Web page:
Platt Branch Mourns Two Grievous Losses

Over the past 3 months, Platt's Friends and Staff were jolted by the deaths of Platt's remaining Charter Staff Member, Circulation Clerk Daisy Chen, in August, and one of FOPL's earliest members, Volunteer par Excellence Dan Strauss, in October. And as so often happens with the loss of long-time pillars of an organization, even long-time colleagues are left wishing they had paid more attention to their lives, their interests, and their accomplishments. Hence, we're preempting space usually devoted to Platt Branch news and triumphs to bring you the stories of two outstanding members of our library community.


Sudden and completely unexpected, Daisy Chen's death on the evening of August 19th shocked everyone. She was driving to visit a friend when she began to feel unwell. She called to tell her friend she would be going to the doctor instead. Then she called 911. The paramedics found her in her car. Her heart had stopped beating. Although they were able to revive her temporarily, she did not survive. Her family, her friends, her colleagues, and Platt Branch patrons are still grappling with the incredible fact they'll never see this young, lively, unique person again. Which would probably tickle Daisy's unquenchable funny bone, were she here to hear it.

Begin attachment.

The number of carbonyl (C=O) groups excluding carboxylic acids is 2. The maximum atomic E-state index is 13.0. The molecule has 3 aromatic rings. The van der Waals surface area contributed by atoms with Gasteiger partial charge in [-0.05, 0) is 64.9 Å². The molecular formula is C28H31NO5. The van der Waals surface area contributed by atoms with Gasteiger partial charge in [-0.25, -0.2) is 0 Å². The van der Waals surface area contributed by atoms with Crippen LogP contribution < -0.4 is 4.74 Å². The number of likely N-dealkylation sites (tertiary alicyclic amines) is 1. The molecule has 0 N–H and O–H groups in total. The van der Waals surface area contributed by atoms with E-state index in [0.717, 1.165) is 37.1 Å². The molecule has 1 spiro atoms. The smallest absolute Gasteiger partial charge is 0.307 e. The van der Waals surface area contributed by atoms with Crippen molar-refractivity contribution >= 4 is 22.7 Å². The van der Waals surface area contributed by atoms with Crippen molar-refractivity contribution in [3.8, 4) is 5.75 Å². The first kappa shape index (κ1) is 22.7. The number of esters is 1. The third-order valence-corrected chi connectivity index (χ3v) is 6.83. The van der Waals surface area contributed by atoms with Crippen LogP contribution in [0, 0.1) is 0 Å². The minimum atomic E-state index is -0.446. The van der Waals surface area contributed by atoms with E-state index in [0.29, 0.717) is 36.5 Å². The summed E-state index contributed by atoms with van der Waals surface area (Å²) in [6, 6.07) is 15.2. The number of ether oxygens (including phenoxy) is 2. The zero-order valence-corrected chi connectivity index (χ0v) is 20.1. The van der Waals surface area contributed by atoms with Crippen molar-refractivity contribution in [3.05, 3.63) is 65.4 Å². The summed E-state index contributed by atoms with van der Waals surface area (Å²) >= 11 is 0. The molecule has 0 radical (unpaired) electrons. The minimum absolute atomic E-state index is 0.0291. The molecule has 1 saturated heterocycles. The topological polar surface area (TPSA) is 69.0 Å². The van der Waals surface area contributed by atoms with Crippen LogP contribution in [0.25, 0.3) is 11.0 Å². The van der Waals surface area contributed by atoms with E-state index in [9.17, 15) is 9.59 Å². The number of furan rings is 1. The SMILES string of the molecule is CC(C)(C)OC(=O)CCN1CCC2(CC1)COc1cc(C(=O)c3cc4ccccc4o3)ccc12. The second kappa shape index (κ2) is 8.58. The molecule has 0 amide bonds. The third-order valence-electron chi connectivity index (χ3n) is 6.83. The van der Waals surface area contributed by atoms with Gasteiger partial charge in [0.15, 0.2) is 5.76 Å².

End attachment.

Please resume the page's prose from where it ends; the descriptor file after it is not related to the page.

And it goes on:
Born November 15, 1961, in Texas City, a port town on Texas's Galveston Bay, Daisy has been confronting people with conundrums most of her life. Her father was a sailor from China, and met her Korean-Mexican mother in Cuba. Since her two older brothers were born in Cuba, Spanish was Daisy's first language, to the surprise of many.